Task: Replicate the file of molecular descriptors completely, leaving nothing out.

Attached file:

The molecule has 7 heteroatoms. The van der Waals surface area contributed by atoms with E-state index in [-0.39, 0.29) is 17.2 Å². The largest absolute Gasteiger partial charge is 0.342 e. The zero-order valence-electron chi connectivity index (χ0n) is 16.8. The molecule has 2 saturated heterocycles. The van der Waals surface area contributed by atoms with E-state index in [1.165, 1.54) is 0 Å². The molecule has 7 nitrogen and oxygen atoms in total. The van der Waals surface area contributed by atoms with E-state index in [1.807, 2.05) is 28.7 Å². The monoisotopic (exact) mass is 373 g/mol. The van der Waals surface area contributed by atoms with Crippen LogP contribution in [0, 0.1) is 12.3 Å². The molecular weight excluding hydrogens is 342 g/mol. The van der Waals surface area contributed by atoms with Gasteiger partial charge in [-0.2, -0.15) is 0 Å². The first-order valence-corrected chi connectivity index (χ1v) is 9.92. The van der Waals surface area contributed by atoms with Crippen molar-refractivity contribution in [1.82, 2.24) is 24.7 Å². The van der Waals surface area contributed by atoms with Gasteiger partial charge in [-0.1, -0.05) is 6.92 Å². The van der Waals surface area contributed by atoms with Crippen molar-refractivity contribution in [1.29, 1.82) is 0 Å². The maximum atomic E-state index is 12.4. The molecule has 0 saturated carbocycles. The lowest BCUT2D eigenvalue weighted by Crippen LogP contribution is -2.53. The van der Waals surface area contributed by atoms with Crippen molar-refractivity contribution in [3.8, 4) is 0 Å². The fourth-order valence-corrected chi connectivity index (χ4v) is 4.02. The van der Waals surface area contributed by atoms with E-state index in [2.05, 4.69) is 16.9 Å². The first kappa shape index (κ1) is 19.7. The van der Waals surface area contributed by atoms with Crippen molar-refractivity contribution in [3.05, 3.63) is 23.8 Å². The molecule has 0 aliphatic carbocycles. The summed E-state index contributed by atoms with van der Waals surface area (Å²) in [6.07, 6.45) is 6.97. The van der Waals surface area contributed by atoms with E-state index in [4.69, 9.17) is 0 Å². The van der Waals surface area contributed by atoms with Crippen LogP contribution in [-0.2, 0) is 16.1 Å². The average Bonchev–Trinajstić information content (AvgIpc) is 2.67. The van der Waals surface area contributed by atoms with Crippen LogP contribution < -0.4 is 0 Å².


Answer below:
The molecule has 7 heteroatoms. The van der Waals surface area contributed by atoms with E-state index in [-0.39, 0.29) is 17.2 Å². The largest absolute Gasteiger partial charge is 0.342 e. The zero-order valence-electron chi connectivity index (χ0n) is 16.8. The molecule has 2 saturated heterocycles. The van der Waals surface area contributed by atoms with E-state index in [1.165, 1.54) is 0 Å². The molecule has 7 nitrogen and oxygen atoms in total. The van der Waals surface area contributed by atoms with E-state index in [1.807, 2.05) is 28.7 Å². The monoisotopic (exact) mass is 373 g/mol. The van der Waals surface area contributed by atoms with Crippen LogP contribution in [0, 0.1) is 12.3 Å². The molecular weight excluding hydrogens is 342 g/mol. The van der Waals surface area contributed by atoms with Gasteiger partial charge in [-0.2, -0.15) is 0 Å². The first-order valence-corrected chi connectivity index (χ1v) is 9.92. The van der Waals surface area contributed by atoms with Crippen molar-refractivity contribution in [1.82, 2.24) is 24.7 Å². The van der Waals surface area contributed by atoms with Gasteiger partial charge in [-0.1, -0.05) is 6.92 Å². The van der Waals surface area contributed by atoms with Crippen molar-refractivity contribution in [1.29, 1.82) is 0 Å². The maximum atomic E-state index is 12.4. The molecule has 0 saturated carbocycles. The lowest BCUT2D eigenvalue weighted by Crippen LogP contribution is -2.53. The van der Waals surface area contributed by atoms with Crippen molar-refractivity contribution in [3.8, 4) is 0 Å². The fourth-order valence-corrected chi connectivity index (χ4v) is 4.02. The van der Waals surface area contributed by atoms with E-state index in [2.05, 4.69) is 16.9 Å². The first kappa shape index (κ1) is 19.7. The van der Waals surface area contributed by atoms with Crippen molar-refractivity contribution in [3.05, 3.63) is 23.8 Å². The molecule has 0 aliphatic carbocycles. The summed E-state index contributed by atoms with van der Waals surface area (Å²) in [6.07, 6.45) is 6.97. The van der Waals surface area contributed by atoms with E-state index in [4.69, 9.17) is 0 Å². The van der Waals surface area contributed by atoms with Crippen LogP contribution in [-0.2, 0) is 16.1 Å². The average Bonchev–Trinajstić information content (AvgIpc) is 2.67. The van der Waals surface area contributed by atoms with Crippen LogP contribution < -0.4 is 0 Å².